I think that if we reflect a bit on the past eleven weeks, we’ve been on a bit of a cycle and a journey and I have observed a few things about us in these eleven weeks. I know you have too because you’ve shared that with me. First, you are an amazing, and faithful, and resilient remnant of our Sundays in the Cathedral. Despite every obstacle, be it change of location, change of time, difficult communication, you have overcome that to be together as a community of faith. Consistently, about 400 of you have made the effort to worship together, and I can only imagine that’s because you need to be together. You want to be together. You like who you are together as a community of faith, the spiritual heart and core of our beloved Cathedral. And it’s been so important to you that a few of you have come up to me with sort of this little wistful note in your voice saying, “You know, I’m excited to go back into the Cathedral but I have to say there’s a part of me that’s going to miss being just us.” Just us, this faithful core community at the heart of our Cathedral, and that begs the question. I think that it’s a good thing that you have been changed and shaped by this time together of being just us, that it’s deepened your relationships with God and deepened your relationships with another, getting clarity and commitment to who we are as a unique community of faith at the heart of our Cathedral.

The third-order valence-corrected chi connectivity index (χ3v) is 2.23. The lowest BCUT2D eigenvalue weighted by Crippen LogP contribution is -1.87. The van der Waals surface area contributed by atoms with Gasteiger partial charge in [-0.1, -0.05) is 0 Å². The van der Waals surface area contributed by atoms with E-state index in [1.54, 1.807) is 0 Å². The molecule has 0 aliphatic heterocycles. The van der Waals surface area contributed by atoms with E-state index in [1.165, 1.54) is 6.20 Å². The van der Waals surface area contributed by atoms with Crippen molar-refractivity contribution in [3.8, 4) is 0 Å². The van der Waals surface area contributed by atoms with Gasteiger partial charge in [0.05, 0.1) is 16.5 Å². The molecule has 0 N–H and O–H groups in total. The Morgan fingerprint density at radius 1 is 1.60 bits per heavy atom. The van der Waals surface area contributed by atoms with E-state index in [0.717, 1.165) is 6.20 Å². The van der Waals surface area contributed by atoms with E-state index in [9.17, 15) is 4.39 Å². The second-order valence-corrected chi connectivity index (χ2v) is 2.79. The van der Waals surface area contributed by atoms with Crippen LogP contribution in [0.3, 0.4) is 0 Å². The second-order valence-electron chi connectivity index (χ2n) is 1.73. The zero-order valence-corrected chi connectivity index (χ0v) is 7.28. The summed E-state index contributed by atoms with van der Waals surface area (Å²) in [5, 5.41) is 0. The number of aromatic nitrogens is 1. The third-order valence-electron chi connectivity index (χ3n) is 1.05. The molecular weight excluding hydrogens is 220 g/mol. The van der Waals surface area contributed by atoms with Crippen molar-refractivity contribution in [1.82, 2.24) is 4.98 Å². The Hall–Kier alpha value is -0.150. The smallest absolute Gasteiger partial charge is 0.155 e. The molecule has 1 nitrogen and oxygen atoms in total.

So what does that mean in seven days when we go back? Who are we changed? Who are we called to be as this Cathedral worshiping week by week, community of faith? I think part of the answer is in our Gospel lesson from today. The fifth chapter of Matthew marks what we know as Jesus’ Sermon on the Mount, one of his seminal teachings in all of Scripture and it begins with some very important details. First, it has Jesus going up on the mountain which recalls for us Moses going up the mountain to receive from God the Law and the Covenant of God’s people—how to be in right relationship with God; how to be in right relationship with one another. And then Jesus sits down, which is what rabbis did when they had something very important to teach and to say. And it’s signified by the disciples then coming near to hear what Jesus was going to say. Then Jesus goes through this series of “blesseds” which we know as the beatitudes, coming from the word blessed. But they’re a little counter-cultural and counter-intuitive, don’t you think? I don’t know about you, but there are seasons in my life when I feel it somewhat appropriate to wear a hair shirt, but I don’t know that I would be blessed and happy to be persecuted, much less rejoiceful. And blessed are the poor in spirit, blessed are those who mourn, blessed are those who are persecuted for righteousness sake? Some translations of the Bible say “happy are.”